Summary: Several novel adsorbents have been investigated now-a-days for removal of poisonous substances from waste water. In this research work, poly aniline composites with rice bran, maize bran and wheat bran had been synthesized and applied for the adsorption of Cr(Vi) from waste water. Morphological changes occurring in the surface of composites were characterized by recording their FT-IR spectra. Rice bran, maize bran and wheat bran modified the surface morphology of polyaniline by preventing the aggregation of monomers resulting in improved adsorption capacity. Operational conditions were optimized and applied to Langmuir and Freundlich isotherms for investigating the adsorption mechanism and maximum sorption capacity. Thermodynamic studies positively showed the feasibleness of these adsorbents for the removal of Cr(Vi). (author)

  17. Potential Theory of Multicomponent Adsorption

    DEFF Research Database (Denmark)

    Shapiro, Alexander; Stenby, Erling Halfdan

    1998-01-01

    We developed a theory of multicomponent adsorption on the basis of the potential concept originally suggested by Polanyi. The mixture is considered as a heterogeneous substance segregated in the external field emitted by the adsorbent. The same standard equation of state, with no additional fitting...... potential theory and the spreading pressure concept is established, and problems of the theory consistency are studied. Numerical algorithms are suggested for evaluation of the segregated state of the mixture in the potential field of adsorption forces. Comparison with experimental data shows good agreement...... and high degree of predictability of the theory developed....

  18. Theoretical insight of adsorption cooling

    KAUST Repository

    Chakraborty, Anutosh

    2011-06-03

    This letter proposes and presents a thermodynamic formulation to calculate the energetic performances of an adsorption cooler as a function of pore widths and volumes of solid adsorbents. The simulated results in terms of the coefficient of performance are validated with experimental data. It is found from the present analysis that the performance of an adsorption cooling device is influenced mainly by the physical characteristics of solid adsorbents, and the characteristics energy between the adsorbent-adsorbate systems. The present study confirms that there exists a special type of silicagel having optimal physical characteristics that allows us to obtain the best performance.

  19. Non-equilibrium phenomena in confined soft matter irreversible adsorption, physical aging and glass transition at the nanoscale

    CERN Document Server

    2015-01-01

    This book presents cutting-edge experimental and computational results and provides comprehensive coverage on the impact of non-equilibrium structure and dynamics on the properties of soft matter confined to the nanoscale. The book is organized into three main sections: ·         Equilibration and physical aging: by treating non-equilibrium phenomena with the formal methodology of statistical physics in bulk, the analysis of the kinetics of equilibration sheds new light on the physical origin of the non-equilibrium character of thin polymer films. Both the impact of sample preparation and that of interfacial interactions are analyzed using a large set of experiments. A historical overview of the investigation of the non-equilibrium character of thin polymer films is also presented. Furthermore, the discussion focuses on how interfaces and geometrical confinement perturb the pathways and kinetics of equilibrations of soft glasses (a process of tremendous technological interest). ·         Irr...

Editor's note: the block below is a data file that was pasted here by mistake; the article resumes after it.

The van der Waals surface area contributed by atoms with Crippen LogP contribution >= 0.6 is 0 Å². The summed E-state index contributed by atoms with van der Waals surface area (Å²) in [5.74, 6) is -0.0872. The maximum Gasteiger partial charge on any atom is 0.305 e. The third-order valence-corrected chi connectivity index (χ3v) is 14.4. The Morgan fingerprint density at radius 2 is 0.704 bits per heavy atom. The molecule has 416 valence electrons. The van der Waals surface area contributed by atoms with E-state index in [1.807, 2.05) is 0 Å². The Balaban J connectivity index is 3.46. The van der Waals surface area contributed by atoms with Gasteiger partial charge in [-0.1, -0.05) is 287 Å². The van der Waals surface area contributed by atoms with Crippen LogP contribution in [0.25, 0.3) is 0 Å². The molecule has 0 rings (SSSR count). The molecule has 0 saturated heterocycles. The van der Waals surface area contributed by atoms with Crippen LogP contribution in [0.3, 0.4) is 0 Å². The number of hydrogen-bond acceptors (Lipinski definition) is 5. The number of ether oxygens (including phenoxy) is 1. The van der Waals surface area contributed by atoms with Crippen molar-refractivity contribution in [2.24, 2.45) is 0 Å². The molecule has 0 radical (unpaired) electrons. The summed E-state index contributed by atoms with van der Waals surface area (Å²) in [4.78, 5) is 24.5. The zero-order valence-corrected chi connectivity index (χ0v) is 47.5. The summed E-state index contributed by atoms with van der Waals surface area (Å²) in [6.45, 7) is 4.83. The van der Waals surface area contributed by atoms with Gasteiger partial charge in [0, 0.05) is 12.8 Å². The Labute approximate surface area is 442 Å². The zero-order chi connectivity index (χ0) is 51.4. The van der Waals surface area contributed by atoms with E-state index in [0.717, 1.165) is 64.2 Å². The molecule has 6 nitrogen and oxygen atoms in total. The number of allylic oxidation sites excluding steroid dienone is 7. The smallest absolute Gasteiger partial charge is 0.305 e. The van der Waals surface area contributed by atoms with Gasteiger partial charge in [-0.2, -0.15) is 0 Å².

20. Mechanism of amitriptyline adsorption on Ca-montmorillonite (SAz-2)

    Energy Technology Data Exchange (ETDEWEB)

    Chang, Po-Hsiang [Department of Earth Sciences, National Cheng Kung University, 1 University Road, Tainan 70101, Taiwan (China); Jiang, Wei-Teh, E-mail: atwtj@mail.ncku.edu.tw [Department of Earth Sciences, National Cheng Kung University, 1 University Road, Tainan 70101, Taiwan (China); Li, Zhaohui, E-mail: li@uwp.edu [Department of Geosciences, University of Wisconsin – Parkside, 900 Wood Road, Kenosha, WI 53144 (United States); Kuo, Chung-Yih [Department of Public Health, College of Health Care and Management, Chung Shan Medical University, No. 110, Sec. 1, Chien-kuo N Road, Taichung 40242, Taiwan (China); Jean, Jiin-Shuh [Department of Earth Sciences, National Cheng Kung University, 1 University Road, Tainan 70101, Taiwan (China); Chen, Wan-Ru [Department of Environmental Engineering, National Cheng Kung University, 1 University Road, Tainan 70101, Taiwan (China); Lv, Guocheng [School of Materials Science and Technology, China University of Geosciences, Beijing 100083 (China)